The season brings a return of an incredible number of loggerhead turtles to Isla Mujeres to mate in the strong currents off
Punta Sur. This drift dive brings close encounters with this magnificent species that will be a once in a lifetime experience.
To see upwards of 50 mating pairs on this dive is not unusual during the frenzied peak of this season.
Every year thousands of sea turtles come to the shores of Mexico to lay their eggs on the beach before returning to the sea
with the eggs hatching 50-60 days after being deposited in the sand. Not that long ago the turtles were hunted for their
shells and meat, but thankfully the Mexican government placed them on the protected species list, implementing laws that
make the theft of eggs and the killing of turtles punishable by jail time. Unfortunately, year after year erosion and
contamination have spoiled some of their pristine nesting grounds, prompting animal organizations in the region to lend a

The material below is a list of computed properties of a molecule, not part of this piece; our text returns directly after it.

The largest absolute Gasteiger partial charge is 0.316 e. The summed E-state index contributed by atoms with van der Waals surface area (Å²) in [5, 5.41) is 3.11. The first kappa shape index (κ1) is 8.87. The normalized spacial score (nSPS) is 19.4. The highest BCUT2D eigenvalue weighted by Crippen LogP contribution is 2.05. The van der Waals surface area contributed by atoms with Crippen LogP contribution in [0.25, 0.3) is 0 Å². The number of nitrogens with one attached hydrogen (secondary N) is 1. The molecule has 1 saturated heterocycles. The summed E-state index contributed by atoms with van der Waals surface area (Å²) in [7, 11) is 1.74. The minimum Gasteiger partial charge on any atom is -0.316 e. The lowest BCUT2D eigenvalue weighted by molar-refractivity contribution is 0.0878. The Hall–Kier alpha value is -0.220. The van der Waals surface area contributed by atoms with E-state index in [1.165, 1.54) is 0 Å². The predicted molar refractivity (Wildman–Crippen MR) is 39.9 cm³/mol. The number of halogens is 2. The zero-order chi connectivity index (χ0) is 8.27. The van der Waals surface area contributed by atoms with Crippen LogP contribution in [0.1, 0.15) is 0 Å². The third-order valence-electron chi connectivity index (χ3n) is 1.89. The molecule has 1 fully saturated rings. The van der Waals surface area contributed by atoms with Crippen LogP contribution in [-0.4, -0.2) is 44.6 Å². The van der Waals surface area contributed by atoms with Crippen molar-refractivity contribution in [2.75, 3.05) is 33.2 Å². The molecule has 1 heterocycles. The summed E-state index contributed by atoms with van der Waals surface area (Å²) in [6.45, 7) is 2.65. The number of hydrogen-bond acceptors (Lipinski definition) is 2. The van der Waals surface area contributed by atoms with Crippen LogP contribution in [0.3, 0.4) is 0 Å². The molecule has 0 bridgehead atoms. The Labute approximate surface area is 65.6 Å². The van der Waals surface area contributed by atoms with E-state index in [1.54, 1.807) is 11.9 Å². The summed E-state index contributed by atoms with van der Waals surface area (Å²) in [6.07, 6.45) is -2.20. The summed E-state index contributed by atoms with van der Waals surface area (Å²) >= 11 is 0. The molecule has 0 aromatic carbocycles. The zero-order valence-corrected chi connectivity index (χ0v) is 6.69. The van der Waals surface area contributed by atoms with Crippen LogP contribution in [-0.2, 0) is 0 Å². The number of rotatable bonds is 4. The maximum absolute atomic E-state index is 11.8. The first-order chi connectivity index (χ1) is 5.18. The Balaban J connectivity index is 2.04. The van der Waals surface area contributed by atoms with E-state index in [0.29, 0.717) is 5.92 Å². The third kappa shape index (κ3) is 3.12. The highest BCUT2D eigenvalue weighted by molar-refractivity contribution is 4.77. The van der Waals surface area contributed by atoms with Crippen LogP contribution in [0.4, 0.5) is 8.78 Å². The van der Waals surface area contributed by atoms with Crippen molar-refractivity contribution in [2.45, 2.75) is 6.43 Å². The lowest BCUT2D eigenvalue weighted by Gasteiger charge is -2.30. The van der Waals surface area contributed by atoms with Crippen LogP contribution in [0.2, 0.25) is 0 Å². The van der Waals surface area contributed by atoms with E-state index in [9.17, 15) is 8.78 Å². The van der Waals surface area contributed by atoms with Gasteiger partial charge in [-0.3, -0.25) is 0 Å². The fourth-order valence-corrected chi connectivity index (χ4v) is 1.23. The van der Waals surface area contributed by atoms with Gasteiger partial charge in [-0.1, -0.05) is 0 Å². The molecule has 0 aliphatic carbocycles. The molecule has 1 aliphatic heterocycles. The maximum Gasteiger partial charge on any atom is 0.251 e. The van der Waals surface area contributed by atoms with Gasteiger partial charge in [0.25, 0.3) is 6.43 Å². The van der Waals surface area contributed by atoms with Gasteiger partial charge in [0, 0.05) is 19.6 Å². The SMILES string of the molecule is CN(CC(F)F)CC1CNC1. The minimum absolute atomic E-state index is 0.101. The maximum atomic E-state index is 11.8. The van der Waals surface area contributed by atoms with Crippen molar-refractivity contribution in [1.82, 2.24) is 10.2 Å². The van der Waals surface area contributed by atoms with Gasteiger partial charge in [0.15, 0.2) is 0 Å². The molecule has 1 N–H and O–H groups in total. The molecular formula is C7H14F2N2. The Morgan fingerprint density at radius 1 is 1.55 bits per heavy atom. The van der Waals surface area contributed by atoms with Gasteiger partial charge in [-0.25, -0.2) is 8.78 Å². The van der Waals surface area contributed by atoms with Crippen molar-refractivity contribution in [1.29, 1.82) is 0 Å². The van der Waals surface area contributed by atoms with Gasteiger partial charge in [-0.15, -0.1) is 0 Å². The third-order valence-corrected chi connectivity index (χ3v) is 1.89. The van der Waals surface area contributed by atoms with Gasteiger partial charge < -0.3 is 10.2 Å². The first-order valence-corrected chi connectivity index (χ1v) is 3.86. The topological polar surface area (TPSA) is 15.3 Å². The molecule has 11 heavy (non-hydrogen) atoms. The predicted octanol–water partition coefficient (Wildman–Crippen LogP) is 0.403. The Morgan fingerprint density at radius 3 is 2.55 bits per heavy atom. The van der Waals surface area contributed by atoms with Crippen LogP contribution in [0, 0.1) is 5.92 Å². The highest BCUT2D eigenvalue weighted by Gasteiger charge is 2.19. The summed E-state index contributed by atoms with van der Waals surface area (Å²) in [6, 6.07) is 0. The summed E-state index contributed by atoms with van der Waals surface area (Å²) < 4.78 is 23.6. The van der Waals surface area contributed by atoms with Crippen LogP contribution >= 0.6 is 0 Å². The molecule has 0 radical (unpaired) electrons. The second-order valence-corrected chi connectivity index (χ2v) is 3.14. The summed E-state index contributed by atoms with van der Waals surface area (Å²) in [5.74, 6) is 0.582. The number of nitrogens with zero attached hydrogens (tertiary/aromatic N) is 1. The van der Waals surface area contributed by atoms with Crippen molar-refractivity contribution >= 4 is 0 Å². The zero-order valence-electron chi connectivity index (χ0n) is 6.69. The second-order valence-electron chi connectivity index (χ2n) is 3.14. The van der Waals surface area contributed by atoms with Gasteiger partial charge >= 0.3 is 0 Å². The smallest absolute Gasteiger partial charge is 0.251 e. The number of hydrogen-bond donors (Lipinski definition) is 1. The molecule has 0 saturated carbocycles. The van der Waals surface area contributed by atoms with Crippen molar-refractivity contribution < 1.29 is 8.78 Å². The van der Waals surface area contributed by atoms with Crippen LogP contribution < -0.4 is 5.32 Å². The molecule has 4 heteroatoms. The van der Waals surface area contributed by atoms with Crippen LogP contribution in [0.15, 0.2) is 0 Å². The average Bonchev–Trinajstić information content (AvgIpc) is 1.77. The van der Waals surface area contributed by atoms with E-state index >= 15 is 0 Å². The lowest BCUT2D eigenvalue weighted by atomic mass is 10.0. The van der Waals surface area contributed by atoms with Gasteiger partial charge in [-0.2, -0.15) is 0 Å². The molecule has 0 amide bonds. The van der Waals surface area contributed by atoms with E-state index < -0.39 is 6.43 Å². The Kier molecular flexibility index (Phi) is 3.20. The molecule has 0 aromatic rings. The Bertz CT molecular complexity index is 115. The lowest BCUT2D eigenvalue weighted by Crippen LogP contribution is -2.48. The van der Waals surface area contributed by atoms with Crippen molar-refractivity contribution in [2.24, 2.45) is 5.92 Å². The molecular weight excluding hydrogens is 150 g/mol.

helping hand to ensure the continued cycle of life of these peaceful creatures.
Although seeing these beautiful, graceful creatures can be exciting you must remember that although they are not
bothered by your presence you must still respect their space
What You Can do to Protect Loggerhead Sea Turtles
-Remove beach litter
Balloons, plastic bags, foam, fishing gear, and other non-degradable litter can cause the deaths of many sea turtles who mistake them for food.
-Observe from a distance
If you encounter a nesting turtle, do not shine any lights on or around her - she may abandon her effort to nest.
Do not use flash photography. Stay behind the turtle so that she cannot see you.
-Do not harass a turtle
Don't touch or prod her to move. Stay out of the way as she crawls back to the water.
-Leave nest sites alone
If you see a nest, don't disturb it. Leave any identification makers in place. If you find a hatching wandering in daylight
place it on moist sand in a dry container, shade it and call one of the numbers listed below.
-Report injured turtles
Call to report dead or injured turtles.
-Lights Out! (see above)
-As long as you treat the turtles with respect you can get a fun, enjoyable encounter.